“Like a little whodunit without too much gore? This is for you then. And here’s another thingwe’ve got a gal for a detectivenot a guy with all muscle and no brain. She’s cute, too. Oh, and I’ll let you in on a little secret. She thinks she solves all the cases she works on. But she doesn’t—not quite. There happens to be a guy named Inspector Ray Mallard who pulls our gal out of tight spots.” [3]

Others emphasize her blonde hair and compare her curves and “scenic effects” to Highway 101 [4]. Candy also frequently emphasizes her love for shopping.

Natalie Parks Masters, who played the female private investigator Candy Matson.

Natalie Parks Masters, who played the female private investigator Candy Matson.

These contradictory emphases on Candy’s detective abilities and feminine appearance and dependence highlight her difficult position as a female PI who must struggle to be taken seriously, both by her clients and radio audiences at home. While she ultimately avoids the fate of so many female investigators on film, whom Philippa Gates (2011) argues went from enjoying progressive representations in the 1930s to becoming figures “of parody, passivity, or – by the 1950s – questionable sanity,” Candy has to continually prove that she is both a competent investigator and a normal woman – that she can still maintain feminine graces while taking on jobs that occasionally result in her getting knocked unconscious by a gunsel. The end result is unique and intriguing: a private eye program that presents ugly urban crimes without the seemingly requisite world-weary narrator. But despite this lack of the customary hardboiled gravitas, Candy continually resists categorization as a lightweight. She may be a former model, but she knows her city better than anyone and she insists on maintaining the power to navigate it. While she never managed to attract a commercial sponsor or make it to NBC’s national network, her popularity with West Coast audiences indicates that more than a few people were interested in stories about women working in atypical professions.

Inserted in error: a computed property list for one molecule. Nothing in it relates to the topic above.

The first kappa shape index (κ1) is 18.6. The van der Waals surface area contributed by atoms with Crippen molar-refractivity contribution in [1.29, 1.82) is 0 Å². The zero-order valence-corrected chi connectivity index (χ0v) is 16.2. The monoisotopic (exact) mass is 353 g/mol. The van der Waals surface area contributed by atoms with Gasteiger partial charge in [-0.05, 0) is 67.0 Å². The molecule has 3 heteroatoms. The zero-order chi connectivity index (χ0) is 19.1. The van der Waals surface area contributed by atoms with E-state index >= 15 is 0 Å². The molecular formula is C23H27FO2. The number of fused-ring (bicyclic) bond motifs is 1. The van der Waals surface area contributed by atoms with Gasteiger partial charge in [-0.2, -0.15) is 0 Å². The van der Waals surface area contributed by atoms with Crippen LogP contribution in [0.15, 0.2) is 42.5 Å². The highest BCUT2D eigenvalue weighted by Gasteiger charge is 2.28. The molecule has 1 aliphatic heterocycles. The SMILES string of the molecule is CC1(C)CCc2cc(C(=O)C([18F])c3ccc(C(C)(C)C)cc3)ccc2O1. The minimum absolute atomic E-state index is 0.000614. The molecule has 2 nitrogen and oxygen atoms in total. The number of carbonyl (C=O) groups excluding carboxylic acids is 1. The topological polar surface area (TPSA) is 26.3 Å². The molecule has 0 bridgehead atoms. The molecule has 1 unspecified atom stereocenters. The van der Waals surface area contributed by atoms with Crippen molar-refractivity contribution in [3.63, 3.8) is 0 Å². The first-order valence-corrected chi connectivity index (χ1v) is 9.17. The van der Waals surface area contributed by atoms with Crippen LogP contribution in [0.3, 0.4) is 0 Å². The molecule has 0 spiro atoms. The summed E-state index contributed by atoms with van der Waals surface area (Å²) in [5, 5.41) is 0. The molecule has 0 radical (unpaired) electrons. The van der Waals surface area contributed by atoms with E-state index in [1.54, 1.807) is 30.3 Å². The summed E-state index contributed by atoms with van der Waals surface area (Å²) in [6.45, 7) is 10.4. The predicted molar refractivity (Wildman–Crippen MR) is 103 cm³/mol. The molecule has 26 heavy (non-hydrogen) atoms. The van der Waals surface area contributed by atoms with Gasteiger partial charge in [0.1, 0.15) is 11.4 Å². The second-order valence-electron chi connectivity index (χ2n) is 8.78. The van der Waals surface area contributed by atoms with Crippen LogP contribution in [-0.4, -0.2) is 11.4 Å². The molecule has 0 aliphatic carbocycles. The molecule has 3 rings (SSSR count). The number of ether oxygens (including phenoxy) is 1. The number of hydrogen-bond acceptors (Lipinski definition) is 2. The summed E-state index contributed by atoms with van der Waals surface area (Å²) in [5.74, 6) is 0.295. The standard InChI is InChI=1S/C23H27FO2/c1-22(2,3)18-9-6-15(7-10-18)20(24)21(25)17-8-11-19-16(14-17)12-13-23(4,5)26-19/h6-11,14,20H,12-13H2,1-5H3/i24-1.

[1] Catherine Martin, “Re-Imagining the City: Contained Criminality in The Radio Adventures of Sam Spade.” Delivered at the Society for Cinema and Media Studies conference, Boston, MA, March 25, 2012.

[2] Candy Matson, YUkon 2-8209, July 21, 1949

[3] Candy Matson, YUkon 2-8209, July 14, 1949.

[4] Candy Matson, YUkon 2-8209, August 4, 1949.


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2 Responses to “ You Ever Hear of a Girl Detective?: Negotiating Gender and Authority in Candy Matson

  1. Roberta X on May 24, 2015 at 6:29 PM

    “Gunsel” does not mean what you might think. And while SF might’ve had a few around, they’d be unlikely to show up in a radio drama produced in the early postwar years. (Hammett is using it in the correct sense when he has Sam Spade referring to Wilmer as a gunsel in “The Maltese Falcon,” but it is commonly misunderstood.)

    • Catherine Martin on May 26, 2015 at 2:55 AM

      Hi Roberta,

      “Gunsel” actually did manage to sneak in every now and then. In this case, I was just using the term as shorthand for “a criminal/criminal lackey with a gun,” but it also pops up in series like “The Adventures of Sam Spade” – I’m guessing to play up the hardboiled atmosphere. I was just reading over the script for “Sam and the Corporation Murders” (one of the early ABC episodes) yesterday and Sam calls a pair of murderers “a couple of cheap gunsels.”

      Thanks for reading!